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Maybe we’ll get less of this economic nonsense? Here’s the latest from Vox:

The simple danger is that monopolies tend to charge high prices.

I am sure lay readers don’t see the problem with it. But if I actually put a single question on a Intermediate micro final exam that asked, “what is wrong with this comment?” I am almost sure to get 100% of the students getting this 100% correct. Of course, they only get this correct because the roosters do not yet run the henhouse. This is not something to “disagree” about. It is not something that one can have a charitable view about. Does anyone out there know what it means to “disagree” about something? Because the comment above is flat wrong. And when the most very basic economic insights about “the problem of monopoly” are wrong, what are, even thoughtful, readers supposed to guess about what else is right or wrong. Is the author vetting all of the material in all articles to see if it makes sense? If not, why? And what material, then, is vetted, and for what kind of content is it being vetted.

For those wondering, the “problem” of ANY economic outcome is not a high price or a low price, it is that the quantities are wrong. And the problem with “monopoly” is restricted output. The prices reflect that at best, and are merely distributional. By the way, I love how people pick and choose when consumers matter and when they don’t.

UPDATE: goodness, if we need more evidence that Vox (or us) is doomed, here it is. Is this the same Yglesias that we used to read on Slate and elsewhere? 

In a market economy, however, we often show appreciation for people’s work by paying them money

No we don’t. Is this serious? And then he goes on to show just how “appreciated” teachers are in “liberal” states. By the way, “states’ can’t possibly be liberal. They are governmental entities. People can be liberal. But states? And are these real, purchasing power adjusted measures? Oregon is as liberal as New York (to use his lingo), are they less appreciative of teachers there? This article is bordering on committing the total value / marginal value fallacy. Bordering? No, it’s there. By the way, I think a bigger irony is that the more and more folks like Yglesias laud the wonderfulness of teachers, and the more and more we have “teacher appreciation week” the lower teacher wages need to be, since all of this loving on teachers is as much a form of compensation as cash. If you really “cared” for teachers, you should be scrutinizing the heck out of them, and if you want to get money out of the legal profession, a small step to take is “legal profession appreciation day.” Again, this is understandable by every single one of our micro students.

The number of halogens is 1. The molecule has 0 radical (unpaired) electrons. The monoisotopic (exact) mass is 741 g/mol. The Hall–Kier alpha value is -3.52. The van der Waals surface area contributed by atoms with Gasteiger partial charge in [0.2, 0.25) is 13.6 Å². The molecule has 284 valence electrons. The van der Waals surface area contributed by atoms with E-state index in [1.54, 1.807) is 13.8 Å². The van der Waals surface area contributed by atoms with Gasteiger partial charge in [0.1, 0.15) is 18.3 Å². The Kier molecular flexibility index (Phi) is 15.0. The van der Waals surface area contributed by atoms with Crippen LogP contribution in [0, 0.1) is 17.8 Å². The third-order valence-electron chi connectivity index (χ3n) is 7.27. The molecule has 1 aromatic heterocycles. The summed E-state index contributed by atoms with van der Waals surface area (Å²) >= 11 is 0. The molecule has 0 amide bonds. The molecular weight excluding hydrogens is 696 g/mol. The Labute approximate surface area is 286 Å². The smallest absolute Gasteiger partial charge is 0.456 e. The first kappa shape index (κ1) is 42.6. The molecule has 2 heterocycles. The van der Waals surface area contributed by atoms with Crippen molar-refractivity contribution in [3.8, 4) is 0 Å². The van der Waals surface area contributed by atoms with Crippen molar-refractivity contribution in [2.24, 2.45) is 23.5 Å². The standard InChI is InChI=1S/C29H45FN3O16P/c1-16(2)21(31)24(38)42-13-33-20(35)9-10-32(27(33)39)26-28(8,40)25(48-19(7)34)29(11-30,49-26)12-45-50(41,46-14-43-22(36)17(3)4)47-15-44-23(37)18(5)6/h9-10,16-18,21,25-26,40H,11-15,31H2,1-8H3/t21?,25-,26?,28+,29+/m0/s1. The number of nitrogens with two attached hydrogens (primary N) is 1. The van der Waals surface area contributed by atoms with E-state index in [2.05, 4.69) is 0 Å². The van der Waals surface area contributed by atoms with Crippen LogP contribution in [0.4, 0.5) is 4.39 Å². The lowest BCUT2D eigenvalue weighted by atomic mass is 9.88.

But I think the biggest question of all is this: how do we show appreciation for teachers in non-market economies? 

3 Responses to “When Students Take Over the Economics Profession”

  1. RIT_Rich says:

    In all seriousness, why do you read Yglesias, Vox, Slate or these other outlets? Unless its for comic relief. But, I would think my blood pressure is a lot more valuable than whatever lack of insight one would get from reading such jokers as Yglesias.

    I don’t mean to imply that not reading “the other side” isn’t a worthy endeavor, but these people are at the same level as Jon Steward.

  2. blink says:

    Okay, the “problem” of monopoly is inefficient underproduction. But we can ameliorate that by price discrimination. Let the monopolist perfectly price discriminate and — poof! — no more quantity distortion. I think it is reasonable to say that a competitive solution with P=MC is *better*. Are you really going to throw up your hands and say we cannot compare the outcomes? Will you allow no normative comparisons at all?

    Second, Yglesias clearly got your dander up, but isn’t that his intent? Yes, his comparisons are very misleading. Even on Yglesias’ own terms, he neglects many basic facts that skew the comparison: number of hours worked, educational costs, job licensing, variance of earnings, ignoring “drop outs”, different ages/stages of life, etc., etc. Why focus on his use of “appreciation”? It is just a word!

    • Gabriel Wittenberg says:

      Beyond all of the issue Yglesias has with controlling employment factors, I can tell you exactly why teachers in New York are so well compensated; look no further then Bill De Blasio’s pandering to the teachers union and attacking charter schools on their behalf. If you promise a large group of workers job security, lifetime healthcare, and a defined benefit pension plan, you can bet your ass they’ll vote for you. The only way to offer those things is to get rid of those pesky charter schools and allow the city to operate it’s schools in a completely consequence free environment (that is, free from the consequences if competition). But hey, at least he won the election. Who cares that he’s against children from poor districts getting a “better education”. Poppycock! We must make everyone equally poor by making them equally poorly educated.

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